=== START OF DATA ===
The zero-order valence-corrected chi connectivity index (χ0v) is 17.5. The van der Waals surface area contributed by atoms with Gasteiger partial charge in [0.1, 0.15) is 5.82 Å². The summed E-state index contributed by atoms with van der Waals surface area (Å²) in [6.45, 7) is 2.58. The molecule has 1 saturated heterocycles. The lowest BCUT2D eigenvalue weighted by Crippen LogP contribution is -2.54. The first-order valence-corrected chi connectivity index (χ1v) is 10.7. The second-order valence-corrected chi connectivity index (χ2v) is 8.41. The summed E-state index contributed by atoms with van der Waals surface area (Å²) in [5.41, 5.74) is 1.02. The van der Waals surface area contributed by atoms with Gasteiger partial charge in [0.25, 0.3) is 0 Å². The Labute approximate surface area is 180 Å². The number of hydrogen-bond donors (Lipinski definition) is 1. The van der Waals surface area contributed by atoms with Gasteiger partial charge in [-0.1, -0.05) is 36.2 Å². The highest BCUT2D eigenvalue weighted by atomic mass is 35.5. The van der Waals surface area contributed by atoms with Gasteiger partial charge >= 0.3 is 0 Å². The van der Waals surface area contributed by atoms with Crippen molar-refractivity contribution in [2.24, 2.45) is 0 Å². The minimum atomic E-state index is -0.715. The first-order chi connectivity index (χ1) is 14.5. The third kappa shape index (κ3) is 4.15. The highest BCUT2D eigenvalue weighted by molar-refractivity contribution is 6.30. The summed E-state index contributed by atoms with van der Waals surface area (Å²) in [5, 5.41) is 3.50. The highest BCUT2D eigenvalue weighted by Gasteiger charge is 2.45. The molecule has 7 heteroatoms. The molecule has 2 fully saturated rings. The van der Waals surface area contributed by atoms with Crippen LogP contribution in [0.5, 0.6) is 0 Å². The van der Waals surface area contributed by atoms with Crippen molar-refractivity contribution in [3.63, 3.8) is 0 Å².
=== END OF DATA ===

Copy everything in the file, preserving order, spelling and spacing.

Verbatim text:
The zero-order valence-corrected chi connectivity index (χ0v) is 17.5. The van der Waals surface area contributed by atoms with Gasteiger partial charge in [0.1, 0.15) is 5.82 Å². The summed E-state index contributed by atoms with van der Waals surface area (Å²) in [6.45, 7) is 2.58. The molecule has 1 saturated heterocycles. The lowest BCUT2D eigenvalue weighted by Crippen LogP contribution is -2.54. The first-order valence-corrected chi connectivity index (χ1v) is 10.7. The second-order valence-corrected chi connectivity index (χ2v) is 8.41. The summed E-state index contributed by atoms with van der Waals surface area (Å²) in [5.41, 5.74) is 1.02. The van der Waals surface area contributed by atoms with Gasteiger partial charge in [0.25, 0.3) is 0 Å². The Labute approximate surface area is 180 Å². The number of hydrogen-bond donors (Lipinski definition) is 1. The van der Waals surface area contributed by atoms with Gasteiger partial charge in [-0.1, -0.05) is 36.2 Å². The highest BCUT2D eigenvalue weighted by atomic mass is 35.5. The van der Waals surface area contributed by atoms with Gasteiger partial charge >= 0.3 is 0 Å². The van der Waals surface area contributed by atoms with Crippen molar-refractivity contribution in [2.24, 2.45) is 0 Å². The minimum atomic E-state index is -0.715. The first-order chi connectivity index (χ1) is 14.5. The third kappa shape index (κ3) is 4.15. The highest BCUT2D eigenvalue weighted by molar-refractivity contribution is 6.30. The summed E-state index contributed by atoms with van der Waals surface area (Å²) in [5, 5.41) is 3.50. The highest BCUT2D eigenvalue weighted by Gasteiger charge is 2.45. The molecule has 7 heteroatoms. The molecule has 2 fully saturated rings. The van der Waals surface area contributed by atoms with Crippen LogP contribution in [0.5, 0.6) is 0 Å². The van der Waals surface area contributed by atoms with Crippen molar-refractivity contribution in [3.63, 3.8) is 0 Å².